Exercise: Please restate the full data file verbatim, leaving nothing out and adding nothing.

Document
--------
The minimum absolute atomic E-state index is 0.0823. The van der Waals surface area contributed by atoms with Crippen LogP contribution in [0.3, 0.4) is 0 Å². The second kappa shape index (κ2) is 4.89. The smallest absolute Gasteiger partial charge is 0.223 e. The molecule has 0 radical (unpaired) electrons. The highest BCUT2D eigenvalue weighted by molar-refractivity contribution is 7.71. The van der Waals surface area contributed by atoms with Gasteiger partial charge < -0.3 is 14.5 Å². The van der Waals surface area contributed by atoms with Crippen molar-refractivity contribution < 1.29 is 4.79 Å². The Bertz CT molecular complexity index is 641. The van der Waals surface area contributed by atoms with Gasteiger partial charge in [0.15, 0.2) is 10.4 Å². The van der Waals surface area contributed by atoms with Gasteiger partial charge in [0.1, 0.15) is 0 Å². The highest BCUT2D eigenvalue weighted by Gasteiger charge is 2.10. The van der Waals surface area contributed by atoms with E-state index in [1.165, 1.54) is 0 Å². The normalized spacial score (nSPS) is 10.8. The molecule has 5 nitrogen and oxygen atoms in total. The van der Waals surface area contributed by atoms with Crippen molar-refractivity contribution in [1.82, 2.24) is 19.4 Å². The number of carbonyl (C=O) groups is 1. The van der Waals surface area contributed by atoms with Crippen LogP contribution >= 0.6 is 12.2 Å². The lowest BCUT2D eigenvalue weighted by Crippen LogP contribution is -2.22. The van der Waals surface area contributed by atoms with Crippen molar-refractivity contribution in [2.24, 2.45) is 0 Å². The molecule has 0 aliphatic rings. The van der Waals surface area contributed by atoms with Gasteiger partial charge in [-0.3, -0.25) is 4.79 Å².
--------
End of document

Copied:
The minimum absolute atomic E-state index is 0.0823. The van der Waals surface area contributed by atoms with Crippen LogP contribution in [0.3, 0.4) is 0 Å². The second kappa shape index (κ2) is 4.89. The smallest absolute Gasteiger partial charge is 0.223 e. The molecule has 0 radical (unpaired) electrons. The highest BCUT2D eigenvalue weighted by molar-refractivity contribution is 7.71. The van der Waals surface area contributed by atoms with Gasteiger partial charge < -0.3 is 14.5 Å². The van der Waals surface area contributed by atoms with Crippen molar-refractivity contribution < 1.29 is 4.79 Å². The Bertz CT molecular complexity index is 641. The van der Waals surface area contributed by atoms with Gasteiger partial charge in [0.15, 0.2) is 10.4 Å². The van der Waals surface area contributed by atoms with Gasteiger partial charge in [0.1, 0.15) is 0 Å². The highest BCUT2D eigenvalue weighted by Gasteiger charge is 2.10. The van der Waals surface area contributed by atoms with E-state index in [1.165, 1.54) is 0 Å². The normalized spacial score (nSPS) is 10.8. The molecule has 5 nitrogen and oxygen atoms in total. The van der Waals surface area contributed by atoms with Crippen molar-refractivity contribution in [1.82, 2.24) is 19.4 Å². The number of carbonyl (C=O) groups is 1. The van der Waals surface area contributed by atoms with Crippen LogP contribution >= 0.6 is 12.2 Å². The lowest BCUT2D eigenvalue weighted by Crippen LogP contribution is -2.22. The van der Waals surface area contributed by atoms with Crippen molar-refractivity contribution in [2.24, 2.45) is 0 Å². The molecule has 0 aliphatic rings. The van der Waals surface area contributed by atoms with Gasteiger partial charge in [-0.3, -0.25) is 4.79 Å².